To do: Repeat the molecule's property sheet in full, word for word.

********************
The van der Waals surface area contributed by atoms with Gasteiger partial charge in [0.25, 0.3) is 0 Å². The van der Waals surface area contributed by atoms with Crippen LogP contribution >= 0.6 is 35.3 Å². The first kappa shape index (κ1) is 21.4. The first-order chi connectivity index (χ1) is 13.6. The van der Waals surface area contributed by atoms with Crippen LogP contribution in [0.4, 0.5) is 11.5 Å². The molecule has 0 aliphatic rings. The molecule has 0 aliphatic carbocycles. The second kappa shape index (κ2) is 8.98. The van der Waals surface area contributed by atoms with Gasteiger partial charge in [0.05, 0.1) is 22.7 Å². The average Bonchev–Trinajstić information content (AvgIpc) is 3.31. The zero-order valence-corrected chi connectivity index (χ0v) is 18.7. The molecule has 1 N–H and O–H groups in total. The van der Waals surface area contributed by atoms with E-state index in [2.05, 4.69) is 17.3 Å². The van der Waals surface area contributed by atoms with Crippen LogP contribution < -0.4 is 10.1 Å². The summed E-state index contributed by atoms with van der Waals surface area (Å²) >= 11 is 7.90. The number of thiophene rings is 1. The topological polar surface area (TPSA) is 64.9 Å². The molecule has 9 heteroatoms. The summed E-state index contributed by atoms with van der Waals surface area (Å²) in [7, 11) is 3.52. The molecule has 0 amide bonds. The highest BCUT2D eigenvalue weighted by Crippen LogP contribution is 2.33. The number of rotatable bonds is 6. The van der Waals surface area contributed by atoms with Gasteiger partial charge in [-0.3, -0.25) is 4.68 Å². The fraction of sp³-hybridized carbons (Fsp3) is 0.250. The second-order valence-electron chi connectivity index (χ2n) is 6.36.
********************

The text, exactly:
The van der Waals surface area contributed by atoms with Gasteiger partial charge in [0.25, 0.3) is 0 Å². The van der Waals surface area contributed by atoms with Crippen LogP contribution >= 0.6 is 35.3 Å². The first kappa shape index (κ1) is 21.4. The first-order chi connectivity index (χ1) is 13.6. The van der Waals surface area contributed by atoms with Crippen LogP contribution in [0.4, 0.5) is 11.5 Å². The molecule has 0 aliphatic rings. The molecule has 0 aliphatic carbocycles. The second kappa shape index (κ2) is 8.98. The van der Waals surface area contributed by atoms with Gasteiger partial charge in [0.05, 0.1) is 22.7 Å². The average Bonchev–Trinajstić information content (AvgIpc) is 3.31. The zero-order valence-corrected chi connectivity index (χ0v) is 18.7. The molecule has 1 N–H and O–H groups in total. The van der Waals surface area contributed by atoms with E-state index in [2.05, 4.69) is 17.3 Å². The van der Waals surface area contributed by atoms with Crippen LogP contribution < -0.4 is 10.1 Å². The summed E-state index contributed by atoms with van der Waals surface area (Å²) >= 11 is 7.90. The number of thiophene rings is 1. The topological polar surface area (TPSA) is 64.9 Å². The molecule has 9 heteroatoms. The summed E-state index contributed by atoms with van der Waals surface area (Å²) in [7, 11) is 3.52. The molecule has 0 amide bonds. The highest BCUT2D eigenvalue weighted by Crippen LogP contribution is 2.33. The number of rotatable bonds is 6. The van der Waals surface area contributed by atoms with Gasteiger partial charge in [-0.3, -0.25) is 4.68 Å². The fraction of sp³-hybridized carbons (Fsp3) is 0.250. The second-order valence-electron chi connectivity index (χ2n) is 6.36.